From December 16 to December 23, three self-immolations took place in Tibet. Sangye Khar, a man in his mid-thirties; Tseypey, a nineteen years old woman; and Kalsang Yeshe, a man believed to be in his mid-thirties.
Overall, in 2014, there were 11 self-immolations in Tibet. These self-immolations, like the other 125 to have taken place since 2009, did not injure anyone else. No Chinese official, business or passerby has ever been hurt by these tragic sacrifices, which have sought to try to bring the attention of the outside world to the situation in Tibet and to ask for the return of the Dalai Lama.
Despite these deliberate choices to carefully avoid hurting anybody or anything, over 100 Tibetans (many of them friends or family of the self-immolators) have been sentenced to prison terms for “inciting” or “cooperating” with self-immolators, adding shades of illegal and repulsive collective punishment to these tragic losses.
Thinking about the sense of loss and of desperation suffered by the communities and families of these Tibetan men and women is deeply saddening and should be a wake-up call for all of us: we must tell China that enough is enough.
Notably, in 2014, almost all 11 self-immolations took place near either a local government office or a local police station. Clearly, these people decided to make the ultimate sacrifice of renouncing their life by leaving behind a message, and in some cases images, that could be noticed by Chinese authorities and become public.
Knowing that information in China is tightly controlled and censored, the only hope they had was that it reached and is being reported outside, through all possible means.
This is why I was shocked when I read Woeser’s account that on December 26, Facebook deleted her post about the self-immolation of the Tibetan man Kelsang Yeshe.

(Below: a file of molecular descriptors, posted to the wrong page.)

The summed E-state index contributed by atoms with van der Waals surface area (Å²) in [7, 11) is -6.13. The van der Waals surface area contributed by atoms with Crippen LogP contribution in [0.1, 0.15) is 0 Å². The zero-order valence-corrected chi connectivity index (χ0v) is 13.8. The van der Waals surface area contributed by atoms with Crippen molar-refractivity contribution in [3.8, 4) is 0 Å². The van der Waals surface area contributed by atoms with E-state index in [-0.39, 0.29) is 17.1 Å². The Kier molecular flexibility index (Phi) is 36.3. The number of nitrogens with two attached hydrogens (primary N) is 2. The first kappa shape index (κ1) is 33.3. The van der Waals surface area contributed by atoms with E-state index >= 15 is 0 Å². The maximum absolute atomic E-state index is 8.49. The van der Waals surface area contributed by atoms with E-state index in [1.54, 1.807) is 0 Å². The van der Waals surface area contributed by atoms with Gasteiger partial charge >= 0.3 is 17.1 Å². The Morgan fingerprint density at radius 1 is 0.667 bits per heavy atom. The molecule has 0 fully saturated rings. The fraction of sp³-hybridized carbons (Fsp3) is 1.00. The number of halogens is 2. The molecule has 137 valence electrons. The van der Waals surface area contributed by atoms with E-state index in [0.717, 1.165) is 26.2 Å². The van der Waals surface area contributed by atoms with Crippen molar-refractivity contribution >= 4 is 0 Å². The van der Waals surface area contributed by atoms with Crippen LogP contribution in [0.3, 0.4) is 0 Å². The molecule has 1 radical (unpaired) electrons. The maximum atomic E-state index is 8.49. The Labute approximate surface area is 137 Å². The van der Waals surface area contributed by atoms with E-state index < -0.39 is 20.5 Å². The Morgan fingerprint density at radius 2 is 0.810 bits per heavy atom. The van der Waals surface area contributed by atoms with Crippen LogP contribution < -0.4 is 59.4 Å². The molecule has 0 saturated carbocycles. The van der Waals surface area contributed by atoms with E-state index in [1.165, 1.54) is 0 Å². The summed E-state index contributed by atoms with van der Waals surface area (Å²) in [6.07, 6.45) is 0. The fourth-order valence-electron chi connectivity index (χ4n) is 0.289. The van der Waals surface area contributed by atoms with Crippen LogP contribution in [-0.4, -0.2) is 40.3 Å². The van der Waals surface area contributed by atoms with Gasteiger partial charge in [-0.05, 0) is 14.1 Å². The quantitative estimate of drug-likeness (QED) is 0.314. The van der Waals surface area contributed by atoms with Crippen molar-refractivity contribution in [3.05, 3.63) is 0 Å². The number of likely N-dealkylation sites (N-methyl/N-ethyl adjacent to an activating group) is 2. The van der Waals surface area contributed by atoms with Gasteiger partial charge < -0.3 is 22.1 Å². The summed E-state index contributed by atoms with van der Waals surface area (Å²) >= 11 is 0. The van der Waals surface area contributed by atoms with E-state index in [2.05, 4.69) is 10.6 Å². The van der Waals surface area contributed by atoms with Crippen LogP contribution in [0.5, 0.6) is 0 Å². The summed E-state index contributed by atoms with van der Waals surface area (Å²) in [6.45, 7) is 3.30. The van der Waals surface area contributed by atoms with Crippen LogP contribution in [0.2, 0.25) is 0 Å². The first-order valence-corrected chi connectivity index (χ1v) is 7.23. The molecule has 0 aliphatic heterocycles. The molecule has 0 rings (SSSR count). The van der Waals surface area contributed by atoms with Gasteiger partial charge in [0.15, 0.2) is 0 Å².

The purely “technical” explanation provided by Facebook does not stand to scrutiny for the simple reason that respecting freedom of expression (as clearly is in this case of a tragic political action) can never be overruled by inconsistently applied “graphic” concerns.
The whole story becomes even more worrying when we consider the way the video was removed just a few weeks after Facebook founder Mark Zuckerberg welcomed Lu Wei to the Facebook campus in California. Lu Wei is the Chinese internet “Czar” who oversees the immense censorship system Beijing has developed in China, a man Zuckerberg may be courting if he hopes to open Facebook operations in China.
We do not need nor want Chinese government censorship practices to be exported to Facebook or any other social network. This is now becoming a real concern, not just an idle worry.
And this is why at the International Campaign for Tibet we have launched a petition to call on Facebook to stop blocking images of Tibetan self-immolations, especially if the users are posting them (with many technical difficulties) from within China, as Woeser does.
Censorship from the free world would be the ultimate offense to these courageous people who are trying to bring justice and freedom to places where people do not now enjoy them.
As Aung San Su Skyi once said: “Please use your freedoms to promote ours”.
Now, dear friends, is the time to do it. Please sign our petition and support the International Campaign for Tibet in giving a voice to these Tibetan men and women.